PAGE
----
At the end of this month, a prominent UK major record label will more than double the published price to dealer (PPD) for hundreds of its vinyl titles. For example, the PPD for a single black vinyl pressing of Led Zeppelin’s ‘Coda’ will shoot up from £9.99 to a whopping £25. That £25 is the starting price at which the label’s distributor will then offer that title to record stores and other retailers. Because they tend to take more quantity, Amazon, HMV and the larger record stores will invariably be offered a “file discount” (a negotiated reduction) but smaller record shops, who can only take a risk on two or three copies, will be paying much closer to that starting price.
What does that mean for you and me? Well, whilst today we might be paying £20 for a copy of that Led Zep classic, this time next month, it’ll be on the shelves at £40 or more.
Why the sudden hike in price? Well, the majors will undoubtedly tell you that they’re just reacting to an astronomical rise in manufacture costs, that raw materials are harder to come by, that the number of pressing plants has not increased in line with demand, that post-Brexit shipping costs are up. All true, of course. Greed doesn’t come into it.
Will independent labels follow suit?
Within the music industry, it’s no secret that the major labels have a monopoly on the vinyl pressing plants. They can afford to buy more space on the production line because they’re ordering more quantity than independent labels. A pressing plant isn’t going to say, “Sorry, we’re full up” to the likes of Warners or Universal but should a boutique independent come along and ask for 500 copies of a single title, the door may close faster than the time it takes to pull out a cheque book. Hence, everyone else, the smaller fish let’s call them, are already frantically going from door to door, trying to find somewhere that has some, any capacity.
From experience, before VAT and shipping is figured in, 500 copies of a standard weight, black vinyl record with printed inner and outer sleeves, shrinkwrapped, will cost somewhere around £5 per unit to manufacture. The more you press, the cheaper that unit price becomes. 1000 units could work out at around £4 per unit or so. 5000 units, around £2.50, all depending on a multitude of factors – the type of print finish you want, coloured vinyl, numbered, etc, etc. So, the major labels, no strangers to pressing 5000 or even 10,000 copies of a popular title, are paying less than half the price, per unit, than an independent label who only wants 500 copies.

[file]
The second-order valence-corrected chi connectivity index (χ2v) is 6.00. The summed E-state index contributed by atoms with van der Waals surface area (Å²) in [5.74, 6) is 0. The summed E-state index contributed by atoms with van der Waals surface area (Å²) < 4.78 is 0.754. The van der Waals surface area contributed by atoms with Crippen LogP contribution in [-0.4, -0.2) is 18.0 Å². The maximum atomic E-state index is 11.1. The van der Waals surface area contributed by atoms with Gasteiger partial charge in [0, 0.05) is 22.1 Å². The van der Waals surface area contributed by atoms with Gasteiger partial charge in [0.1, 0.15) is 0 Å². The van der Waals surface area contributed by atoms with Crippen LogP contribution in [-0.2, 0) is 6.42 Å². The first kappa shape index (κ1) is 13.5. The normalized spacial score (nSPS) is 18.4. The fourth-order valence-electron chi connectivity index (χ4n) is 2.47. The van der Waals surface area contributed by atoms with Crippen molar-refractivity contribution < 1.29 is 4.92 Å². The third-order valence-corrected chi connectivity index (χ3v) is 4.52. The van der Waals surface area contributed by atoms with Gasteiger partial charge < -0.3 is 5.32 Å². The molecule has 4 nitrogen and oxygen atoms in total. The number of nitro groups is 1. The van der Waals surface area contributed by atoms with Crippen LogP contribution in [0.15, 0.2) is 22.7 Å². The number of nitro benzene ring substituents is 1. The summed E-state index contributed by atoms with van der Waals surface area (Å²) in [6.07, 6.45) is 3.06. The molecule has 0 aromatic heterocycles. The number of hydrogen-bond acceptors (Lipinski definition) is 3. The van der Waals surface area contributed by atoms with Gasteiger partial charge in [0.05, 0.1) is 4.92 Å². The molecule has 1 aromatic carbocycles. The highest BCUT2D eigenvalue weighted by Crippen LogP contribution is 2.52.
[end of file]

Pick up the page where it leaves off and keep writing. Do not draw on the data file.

And yet, as anyone who spends any time on Bandcamp will tell you, the smaller labels and artists aren’t charging £40 for a single black vinyl. They aren’t even charging £30. The average vinyl retail price on Bandcamp for smaller label releases is between £15 and £25. Don’t forget, we’re only looking at a £5 per unit manufacture price – that doesn’t include recording costs, mastering or design. How are these smaller labels and artists making any money on releasing just 500 units?
The fact is, most of them aren’t making much, if anything. They, unlike the majors, are in it for the love of the music and the love of the format.
But what happens if smaller labels and artists can’t find anywhere to make their vinyl any more? Or what if they can no longer afford to make it? The outpouring of love for the format over these past few years might actually be killing it. Supply can’t meet demand. There just aren’t enough pressing plants to cope. Naturally, some pressing plants are looking into expansion but not only is it a case of too little, too late, how do they balance that with their environmental responsibility? Shouldn’t we all just do the right thing and go completely digital?
So, what happens next? Will the majors have a total monopoly on the pressing plants? Will they be the only ones who can afford to manufacture vinyl? Is that the vinyl we want? Will shops and distributors simply say, “We can’t afford your records.” And what about the main player in all of this : the customer? Who is prepared to pay £40 or £50 for a single, standard weight, black vinyl album? Will the price of vinyl result in an upswing in favour of CDs and cassettes? After all, CD and tape plants aren’t showing any sign of being overwhelmed.
Answers on a postcard.